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NBA owners vote down lottery reform

Sacramento voted for the change, but the reform's failure helps the Kings.

Alex Trautwig

The NBA's Board of Governors have voted down lottery reform, according to Adrian Wojnarowski of Yahoo Sports.  This is big news, as the reform was widely expected to hurt small market teams.

But in an interesting turn of events, Woj reports that the Kings voted in favor of the reform.

The change would have worsened the odds for bad teams to have high lottery picks.  Under the current system, the team with the worst record can fall no farther than 4th, as the Kings experienced in 2009.  Under the proposed change, the worst team could fall as far as 8th.

The odds being spread out would have made it more difficult for teams to strategically use the draft to rebuild, as tanking would no longer ensure a high draft pick.  The reform was largely in response to the Philadelphia 76ers recent tanking efforts.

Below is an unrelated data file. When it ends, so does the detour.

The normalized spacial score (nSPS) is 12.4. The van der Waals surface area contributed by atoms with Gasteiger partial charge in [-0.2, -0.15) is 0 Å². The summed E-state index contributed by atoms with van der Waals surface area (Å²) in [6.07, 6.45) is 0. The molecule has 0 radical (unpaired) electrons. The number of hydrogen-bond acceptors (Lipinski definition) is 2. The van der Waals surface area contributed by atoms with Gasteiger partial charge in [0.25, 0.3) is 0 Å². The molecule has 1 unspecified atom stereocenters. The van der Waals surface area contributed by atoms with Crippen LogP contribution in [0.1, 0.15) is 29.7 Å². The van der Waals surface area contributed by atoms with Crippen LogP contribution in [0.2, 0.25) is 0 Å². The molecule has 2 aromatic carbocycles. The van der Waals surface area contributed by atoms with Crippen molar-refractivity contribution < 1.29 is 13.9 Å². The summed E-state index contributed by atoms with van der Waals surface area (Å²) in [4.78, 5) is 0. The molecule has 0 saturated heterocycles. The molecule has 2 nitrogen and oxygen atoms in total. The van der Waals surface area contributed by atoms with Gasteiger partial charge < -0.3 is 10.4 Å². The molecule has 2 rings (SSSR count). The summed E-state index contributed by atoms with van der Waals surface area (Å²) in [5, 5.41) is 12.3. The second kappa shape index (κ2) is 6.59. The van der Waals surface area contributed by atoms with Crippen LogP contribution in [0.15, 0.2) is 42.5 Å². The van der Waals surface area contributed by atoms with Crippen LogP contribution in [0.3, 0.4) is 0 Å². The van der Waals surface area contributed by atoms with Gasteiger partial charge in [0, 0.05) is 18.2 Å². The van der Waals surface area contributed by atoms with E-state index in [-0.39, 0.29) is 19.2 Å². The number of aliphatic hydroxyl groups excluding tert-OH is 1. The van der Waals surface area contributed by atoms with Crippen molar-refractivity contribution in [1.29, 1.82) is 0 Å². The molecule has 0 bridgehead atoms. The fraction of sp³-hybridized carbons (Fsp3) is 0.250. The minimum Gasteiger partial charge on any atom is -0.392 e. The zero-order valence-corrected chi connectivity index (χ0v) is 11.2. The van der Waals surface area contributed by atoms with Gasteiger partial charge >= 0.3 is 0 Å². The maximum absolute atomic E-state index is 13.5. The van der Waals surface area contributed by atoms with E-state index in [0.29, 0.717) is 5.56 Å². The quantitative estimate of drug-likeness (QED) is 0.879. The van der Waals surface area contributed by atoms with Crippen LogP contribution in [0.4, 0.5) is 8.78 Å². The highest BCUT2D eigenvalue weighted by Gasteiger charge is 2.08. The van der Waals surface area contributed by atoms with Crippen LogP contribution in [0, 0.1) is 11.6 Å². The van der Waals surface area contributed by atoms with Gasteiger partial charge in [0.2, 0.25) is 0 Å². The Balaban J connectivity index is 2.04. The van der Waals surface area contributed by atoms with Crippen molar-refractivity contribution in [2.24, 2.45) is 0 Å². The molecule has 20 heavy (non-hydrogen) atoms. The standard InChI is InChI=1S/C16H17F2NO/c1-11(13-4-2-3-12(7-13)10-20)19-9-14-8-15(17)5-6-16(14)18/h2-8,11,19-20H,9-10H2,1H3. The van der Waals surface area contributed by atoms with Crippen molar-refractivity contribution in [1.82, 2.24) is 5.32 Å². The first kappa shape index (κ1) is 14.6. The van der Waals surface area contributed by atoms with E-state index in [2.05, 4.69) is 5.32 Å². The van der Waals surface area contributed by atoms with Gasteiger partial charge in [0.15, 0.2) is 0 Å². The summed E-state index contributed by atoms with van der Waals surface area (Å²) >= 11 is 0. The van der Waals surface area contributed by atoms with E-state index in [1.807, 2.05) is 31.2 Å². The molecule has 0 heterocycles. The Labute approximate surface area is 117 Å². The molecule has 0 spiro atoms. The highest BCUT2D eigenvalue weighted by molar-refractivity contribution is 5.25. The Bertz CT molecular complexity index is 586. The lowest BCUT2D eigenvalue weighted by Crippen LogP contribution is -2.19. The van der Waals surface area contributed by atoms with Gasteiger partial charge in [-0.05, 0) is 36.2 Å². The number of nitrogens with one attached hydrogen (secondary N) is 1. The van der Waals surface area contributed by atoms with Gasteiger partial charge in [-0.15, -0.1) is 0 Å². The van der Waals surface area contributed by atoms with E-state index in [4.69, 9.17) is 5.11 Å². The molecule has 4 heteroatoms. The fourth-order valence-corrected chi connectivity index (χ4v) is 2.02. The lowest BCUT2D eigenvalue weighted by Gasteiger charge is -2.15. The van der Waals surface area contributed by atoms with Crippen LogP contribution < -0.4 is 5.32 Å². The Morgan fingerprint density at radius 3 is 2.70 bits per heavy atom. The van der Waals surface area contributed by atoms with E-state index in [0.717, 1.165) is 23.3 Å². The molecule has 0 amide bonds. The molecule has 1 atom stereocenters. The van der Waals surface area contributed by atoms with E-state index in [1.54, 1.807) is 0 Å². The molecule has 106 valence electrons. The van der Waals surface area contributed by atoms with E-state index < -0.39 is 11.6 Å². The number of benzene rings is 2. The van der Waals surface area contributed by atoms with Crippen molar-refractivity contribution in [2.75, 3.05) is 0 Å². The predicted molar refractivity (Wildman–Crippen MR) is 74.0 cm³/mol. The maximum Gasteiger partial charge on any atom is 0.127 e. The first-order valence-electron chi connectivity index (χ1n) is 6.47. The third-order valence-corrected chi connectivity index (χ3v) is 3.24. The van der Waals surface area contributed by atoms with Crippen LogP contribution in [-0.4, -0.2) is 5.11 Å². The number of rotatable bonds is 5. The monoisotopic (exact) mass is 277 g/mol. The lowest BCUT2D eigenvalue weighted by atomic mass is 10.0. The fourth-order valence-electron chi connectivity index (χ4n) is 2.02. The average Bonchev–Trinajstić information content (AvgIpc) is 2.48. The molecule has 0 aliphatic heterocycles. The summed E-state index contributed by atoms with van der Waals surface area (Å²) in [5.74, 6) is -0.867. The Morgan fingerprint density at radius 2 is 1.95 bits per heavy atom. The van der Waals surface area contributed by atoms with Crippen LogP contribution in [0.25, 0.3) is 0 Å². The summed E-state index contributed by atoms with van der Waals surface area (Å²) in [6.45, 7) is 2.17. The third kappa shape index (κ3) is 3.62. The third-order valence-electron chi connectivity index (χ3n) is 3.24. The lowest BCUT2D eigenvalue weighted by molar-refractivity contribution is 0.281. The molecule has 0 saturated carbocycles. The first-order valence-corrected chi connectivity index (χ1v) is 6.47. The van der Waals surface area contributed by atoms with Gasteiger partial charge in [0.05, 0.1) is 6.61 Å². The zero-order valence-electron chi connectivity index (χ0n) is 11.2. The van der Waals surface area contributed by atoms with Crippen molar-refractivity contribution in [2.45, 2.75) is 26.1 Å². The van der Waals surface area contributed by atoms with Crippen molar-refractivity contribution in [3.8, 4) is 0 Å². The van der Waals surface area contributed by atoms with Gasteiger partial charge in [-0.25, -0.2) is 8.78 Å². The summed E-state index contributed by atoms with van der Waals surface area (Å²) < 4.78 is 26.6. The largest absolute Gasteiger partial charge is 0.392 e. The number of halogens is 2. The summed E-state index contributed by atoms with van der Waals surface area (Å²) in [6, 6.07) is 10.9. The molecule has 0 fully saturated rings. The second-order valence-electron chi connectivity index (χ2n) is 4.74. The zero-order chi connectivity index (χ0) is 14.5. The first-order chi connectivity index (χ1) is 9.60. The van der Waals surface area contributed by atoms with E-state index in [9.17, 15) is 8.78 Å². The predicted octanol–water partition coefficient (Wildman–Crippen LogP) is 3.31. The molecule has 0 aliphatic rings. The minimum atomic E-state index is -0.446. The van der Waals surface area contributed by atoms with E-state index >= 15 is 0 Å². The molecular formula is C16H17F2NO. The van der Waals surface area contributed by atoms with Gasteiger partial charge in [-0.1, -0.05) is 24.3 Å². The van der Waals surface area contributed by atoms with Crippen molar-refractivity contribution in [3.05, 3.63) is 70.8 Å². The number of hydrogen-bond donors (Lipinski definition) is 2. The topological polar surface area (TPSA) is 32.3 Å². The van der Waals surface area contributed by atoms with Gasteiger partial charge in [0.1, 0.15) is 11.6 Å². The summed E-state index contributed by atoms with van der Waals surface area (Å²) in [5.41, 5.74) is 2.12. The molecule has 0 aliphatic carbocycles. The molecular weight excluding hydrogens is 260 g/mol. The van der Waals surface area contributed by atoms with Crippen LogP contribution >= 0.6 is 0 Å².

As Kings fans, this is good news.  While we hope the Kings will be a good team for years to come, we're simply not there yet.  There's a chance the current rebuild fails, and the Kings would once again be in the league's cellar.  Or, even in the best case, the Kings would eventually return to the cellar after their run of multiple championships.

Lottery reform would have had another consequence for Sacramento, as it would have increased the likelihood of the Kings conveying their owed pick from the Omri Casspi-JJ Hickson deal.  The first round pick is top-10 protected this season, and almost surely would have been conveyed under the new system.  The Chicago Bulls currently own the pick, as it was included in the package the Cleveland Cavaliers sent to Chicago in exchange for Luol Deng.

Small market teams rely on the lottery and the draft.  Weakening this tool would have hurt the competitive balance of small market teams.  Today's news is good news.  The big question then is trying to figure out why the Kings favored the reform.